Some months back I wrote about the three men who came into the store where I was waiting for my new phone contract to print out. They were clearly granddad, son, and grandson, and they told the assistant that they were looking for a tablet for granddad so he could use ‘Hang-Out’ to keep in touch with his friends and relatives overseas. It was hard to tell who liked the technology the most – they picked up different tablets and tested their merits and granddad was keen to get started. I’m sure that, by now, granddad is as expert as his son and grandson.
The number of over 75s using social media has nearly doubled in the last year, Ofcom has found, with a ‘striking’ rise in the number of older people using tablet computers and signing up to sites such as Facebook. It’s a great way to for older people to keep in touch, and helps alleviate loneliness. But the new generation of users are not as ‘savvy’ as the younger, and are more at risk from online scams.
‘The scamming is a real issue – my parents have been nearly deceived,’ said a correspondent, ‘It’s not just out and out scammers but also pressured selling. My parents bought a solar panel after a hard sell and it’s been a nightmare.’
Someone I know, a sensible, intelligent lady in her early 70s, admitted that she’d been scammed. She’d developed an online friendship with a man who turned out not to be all that he’d claimed, and just in time – before sending him money, she realised what was going on.
So how can we help our ‘silver surfers’? The granddad I mentioned earlier would have the easy, natural protection that comes from having family around – but what about those whose families have moved away?
Involve the young tech-wizards
At a church I visited in the north they had an informal kind of ‘club’, where the young members, (who seem to have been born with inbuilt operating systems) helped the seniors with their Smartphones and tablets. The young loved showing them how to do it and the older ones loved watching them, some catching their enthusiasm at the same time. Is it something that most churches could do?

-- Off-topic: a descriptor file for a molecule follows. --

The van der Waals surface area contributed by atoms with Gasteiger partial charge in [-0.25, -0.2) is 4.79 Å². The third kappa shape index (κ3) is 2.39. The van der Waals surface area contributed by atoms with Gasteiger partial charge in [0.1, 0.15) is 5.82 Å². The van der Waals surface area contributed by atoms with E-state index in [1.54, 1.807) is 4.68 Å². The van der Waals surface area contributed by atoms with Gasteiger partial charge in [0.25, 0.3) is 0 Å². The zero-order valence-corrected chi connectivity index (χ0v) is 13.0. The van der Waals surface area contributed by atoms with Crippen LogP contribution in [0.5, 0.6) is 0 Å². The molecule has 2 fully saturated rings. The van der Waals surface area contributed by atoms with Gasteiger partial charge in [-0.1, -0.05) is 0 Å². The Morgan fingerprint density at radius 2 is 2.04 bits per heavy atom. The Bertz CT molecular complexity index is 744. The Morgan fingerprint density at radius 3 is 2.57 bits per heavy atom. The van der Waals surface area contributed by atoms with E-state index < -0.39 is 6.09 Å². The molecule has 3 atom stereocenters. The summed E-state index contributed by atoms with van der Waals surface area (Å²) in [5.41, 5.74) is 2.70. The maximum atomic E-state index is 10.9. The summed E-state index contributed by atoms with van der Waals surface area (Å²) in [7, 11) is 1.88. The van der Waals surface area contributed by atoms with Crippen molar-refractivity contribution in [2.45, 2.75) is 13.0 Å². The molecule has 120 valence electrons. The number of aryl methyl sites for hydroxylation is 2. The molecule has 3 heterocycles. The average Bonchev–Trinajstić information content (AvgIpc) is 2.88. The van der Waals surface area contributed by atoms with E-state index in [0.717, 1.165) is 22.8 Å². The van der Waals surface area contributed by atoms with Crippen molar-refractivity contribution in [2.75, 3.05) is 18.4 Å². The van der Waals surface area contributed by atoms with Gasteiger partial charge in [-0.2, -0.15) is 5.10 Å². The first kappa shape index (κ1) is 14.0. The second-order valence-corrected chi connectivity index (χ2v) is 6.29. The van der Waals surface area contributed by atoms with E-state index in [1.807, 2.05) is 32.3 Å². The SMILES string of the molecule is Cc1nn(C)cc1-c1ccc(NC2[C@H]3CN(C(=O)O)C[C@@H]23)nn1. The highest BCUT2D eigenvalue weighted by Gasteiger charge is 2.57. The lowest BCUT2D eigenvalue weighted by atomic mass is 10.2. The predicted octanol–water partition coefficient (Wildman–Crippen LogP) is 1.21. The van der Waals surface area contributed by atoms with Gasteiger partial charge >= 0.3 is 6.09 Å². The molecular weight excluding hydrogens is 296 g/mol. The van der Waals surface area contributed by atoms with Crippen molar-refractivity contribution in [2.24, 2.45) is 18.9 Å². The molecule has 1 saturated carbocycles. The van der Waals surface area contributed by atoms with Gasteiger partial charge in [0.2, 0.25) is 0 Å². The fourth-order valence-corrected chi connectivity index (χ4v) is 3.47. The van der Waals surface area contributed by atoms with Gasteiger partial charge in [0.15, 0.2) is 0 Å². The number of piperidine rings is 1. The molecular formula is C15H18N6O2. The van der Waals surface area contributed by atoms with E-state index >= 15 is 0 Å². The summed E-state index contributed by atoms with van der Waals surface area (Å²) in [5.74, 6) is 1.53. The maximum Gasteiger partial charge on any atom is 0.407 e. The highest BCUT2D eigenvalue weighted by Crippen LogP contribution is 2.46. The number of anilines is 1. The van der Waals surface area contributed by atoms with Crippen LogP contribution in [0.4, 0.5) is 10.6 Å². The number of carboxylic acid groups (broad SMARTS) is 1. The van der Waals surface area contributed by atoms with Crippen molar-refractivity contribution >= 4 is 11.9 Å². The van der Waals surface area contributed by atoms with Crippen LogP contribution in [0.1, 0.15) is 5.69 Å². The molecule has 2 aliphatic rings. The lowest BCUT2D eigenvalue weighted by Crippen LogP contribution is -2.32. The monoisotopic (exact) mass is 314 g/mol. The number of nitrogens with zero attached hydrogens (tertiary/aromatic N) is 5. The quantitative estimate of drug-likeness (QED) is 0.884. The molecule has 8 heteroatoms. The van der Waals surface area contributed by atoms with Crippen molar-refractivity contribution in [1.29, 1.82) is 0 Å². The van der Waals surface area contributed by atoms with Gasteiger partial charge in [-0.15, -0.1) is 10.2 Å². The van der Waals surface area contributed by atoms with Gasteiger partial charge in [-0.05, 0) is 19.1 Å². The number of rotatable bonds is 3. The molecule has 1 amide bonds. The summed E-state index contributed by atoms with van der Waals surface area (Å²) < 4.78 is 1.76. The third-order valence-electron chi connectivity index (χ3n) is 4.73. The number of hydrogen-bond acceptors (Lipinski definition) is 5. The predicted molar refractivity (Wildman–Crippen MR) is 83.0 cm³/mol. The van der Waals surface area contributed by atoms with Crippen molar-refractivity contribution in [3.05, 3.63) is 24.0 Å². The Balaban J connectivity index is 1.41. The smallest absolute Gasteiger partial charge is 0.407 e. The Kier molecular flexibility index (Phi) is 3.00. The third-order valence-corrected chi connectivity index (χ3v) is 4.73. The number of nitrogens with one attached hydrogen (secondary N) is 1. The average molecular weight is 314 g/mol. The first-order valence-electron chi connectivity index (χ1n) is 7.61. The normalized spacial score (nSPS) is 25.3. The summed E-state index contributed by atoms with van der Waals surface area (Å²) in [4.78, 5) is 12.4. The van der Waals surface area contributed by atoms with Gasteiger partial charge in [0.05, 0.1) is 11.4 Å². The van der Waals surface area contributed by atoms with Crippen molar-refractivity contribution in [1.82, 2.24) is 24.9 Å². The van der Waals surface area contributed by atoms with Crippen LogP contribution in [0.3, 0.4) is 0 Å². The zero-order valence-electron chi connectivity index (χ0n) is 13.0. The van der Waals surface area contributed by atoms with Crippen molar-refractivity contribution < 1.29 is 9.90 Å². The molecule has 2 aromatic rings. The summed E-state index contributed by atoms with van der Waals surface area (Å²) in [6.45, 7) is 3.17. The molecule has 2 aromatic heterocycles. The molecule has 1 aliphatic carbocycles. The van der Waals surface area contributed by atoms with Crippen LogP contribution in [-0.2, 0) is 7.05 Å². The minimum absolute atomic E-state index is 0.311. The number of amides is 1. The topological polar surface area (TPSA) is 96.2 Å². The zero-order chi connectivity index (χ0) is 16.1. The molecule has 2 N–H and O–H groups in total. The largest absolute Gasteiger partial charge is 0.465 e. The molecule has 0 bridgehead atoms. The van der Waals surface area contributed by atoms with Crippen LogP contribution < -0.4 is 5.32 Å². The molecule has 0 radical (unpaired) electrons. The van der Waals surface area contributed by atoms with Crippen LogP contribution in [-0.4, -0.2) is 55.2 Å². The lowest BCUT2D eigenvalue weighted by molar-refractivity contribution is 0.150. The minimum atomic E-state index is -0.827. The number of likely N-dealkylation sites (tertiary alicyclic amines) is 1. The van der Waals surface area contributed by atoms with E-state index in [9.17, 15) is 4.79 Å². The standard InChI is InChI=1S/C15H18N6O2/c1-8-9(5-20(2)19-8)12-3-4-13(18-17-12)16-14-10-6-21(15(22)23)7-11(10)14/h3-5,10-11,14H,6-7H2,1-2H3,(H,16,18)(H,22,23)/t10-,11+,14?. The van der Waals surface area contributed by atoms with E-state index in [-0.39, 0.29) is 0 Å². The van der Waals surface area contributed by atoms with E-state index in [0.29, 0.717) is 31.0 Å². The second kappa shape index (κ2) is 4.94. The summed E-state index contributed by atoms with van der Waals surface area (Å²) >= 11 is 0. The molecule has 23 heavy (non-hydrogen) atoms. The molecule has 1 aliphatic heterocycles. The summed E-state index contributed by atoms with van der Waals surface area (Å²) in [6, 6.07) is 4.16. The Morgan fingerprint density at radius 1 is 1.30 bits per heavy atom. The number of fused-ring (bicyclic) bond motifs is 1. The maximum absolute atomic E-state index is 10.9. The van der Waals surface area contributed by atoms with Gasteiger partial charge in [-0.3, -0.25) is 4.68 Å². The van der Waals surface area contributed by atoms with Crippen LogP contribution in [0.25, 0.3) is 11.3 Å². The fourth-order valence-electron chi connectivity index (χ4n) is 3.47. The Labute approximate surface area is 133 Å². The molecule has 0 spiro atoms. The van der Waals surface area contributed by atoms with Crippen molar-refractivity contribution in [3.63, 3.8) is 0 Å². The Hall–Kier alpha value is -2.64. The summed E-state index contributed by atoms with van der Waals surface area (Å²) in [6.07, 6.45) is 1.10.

Could pastors mention the danger of the latest scam, perhaps on a Sunday morning? And, at the same time, email house group leaders?
A special Silver Surfers Safety Meeting
Or how about a church advertising a ‘Silver Surfers’ Safety’ meeting, inviting older people from the community? Led by a couple of technically minded members?
There’s a good deal of information that would help. It would have to be updated from time to time, to meet new challenges. Scams tend to stream through the internet in spurts. Some are obvious, like the gentleman from Nigeria who offered to change my life with a substantial amount of money if I would simply email him my bank account details. But some are more subtle and consistent. If I see an interesting gadget on a website that is new to me, for instance, rather than risk my outlay on a ‘stranger’ I’ll see if it’s available at a local outlet, or on Amazon. Seniors could be shown how to do this.
It’s a challenge that’s also an opportunity!